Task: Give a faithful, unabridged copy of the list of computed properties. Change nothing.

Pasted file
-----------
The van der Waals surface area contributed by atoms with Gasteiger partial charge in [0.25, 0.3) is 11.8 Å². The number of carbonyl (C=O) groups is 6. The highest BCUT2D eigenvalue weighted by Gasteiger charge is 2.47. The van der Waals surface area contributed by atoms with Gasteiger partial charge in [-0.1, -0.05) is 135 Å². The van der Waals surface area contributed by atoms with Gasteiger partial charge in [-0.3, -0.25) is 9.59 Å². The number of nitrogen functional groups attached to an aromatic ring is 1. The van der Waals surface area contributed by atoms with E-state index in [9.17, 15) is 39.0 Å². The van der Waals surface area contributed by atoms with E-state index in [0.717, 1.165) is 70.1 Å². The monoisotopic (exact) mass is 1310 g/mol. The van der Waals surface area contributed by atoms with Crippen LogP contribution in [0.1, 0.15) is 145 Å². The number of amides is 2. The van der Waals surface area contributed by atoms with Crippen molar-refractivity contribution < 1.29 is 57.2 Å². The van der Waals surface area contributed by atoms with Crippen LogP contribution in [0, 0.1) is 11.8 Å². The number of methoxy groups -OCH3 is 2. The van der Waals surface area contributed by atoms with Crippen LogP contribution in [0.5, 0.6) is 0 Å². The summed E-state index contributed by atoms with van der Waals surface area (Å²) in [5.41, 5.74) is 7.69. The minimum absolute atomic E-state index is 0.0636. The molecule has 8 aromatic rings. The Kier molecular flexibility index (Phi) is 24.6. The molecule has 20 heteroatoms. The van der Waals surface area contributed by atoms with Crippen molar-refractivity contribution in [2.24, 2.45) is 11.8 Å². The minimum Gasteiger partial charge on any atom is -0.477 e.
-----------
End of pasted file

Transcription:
The van der Waals surface area contributed by atoms with Gasteiger partial charge in [0.25, 0.3) is 11.8 Å². The number of carbonyl (C=O) groups is 6. The highest BCUT2D eigenvalue weighted by Gasteiger charge is 2.47. The van der Waals surface area contributed by atoms with Gasteiger partial charge in [-0.1, -0.05) is 135 Å². The van der Waals surface area contributed by atoms with Gasteiger partial charge in [-0.3, -0.25) is 9.59 Å². The number of nitrogen functional groups attached to an aromatic ring is 1. The van der Waals surface area contributed by atoms with E-state index in [9.17, 15) is 39.0 Å². The van der Waals surface area contributed by atoms with E-state index in [0.717, 1.165) is 70.1 Å². The monoisotopic (exact) mass is 1310 g/mol. The van der Waals surface area contributed by atoms with Crippen LogP contribution in [0.1, 0.15) is 145 Å². The number of amides is 2. The van der Waals surface area contributed by atoms with Crippen molar-refractivity contribution < 1.29 is 57.2 Å². The van der Waals surface area contributed by atoms with Crippen LogP contribution in [0, 0.1) is 11.8 Å². The number of methoxy groups -OCH3 is 2. The van der Waals surface area contributed by atoms with Crippen LogP contribution in [0.5, 0.6) is 0 Å². The summed E-state index contributed by atoms with van der Waals surface area (Å²) in [5.41, 5.74) is 7.69. The minimum absolute atomic E-state index is 0.0636. The molecule has 8 aromatic rings. The Kier molecular flexibility index (Phi) is 24.6. The molecule has 20 heteroatoms. The van der Waals surface area contributed by atoms with Crippen molar-refractivity contribution in [2.24, 2.45) is 11.8 Å². The minimum Gasteiger partial charge on any atom is -0.477 e.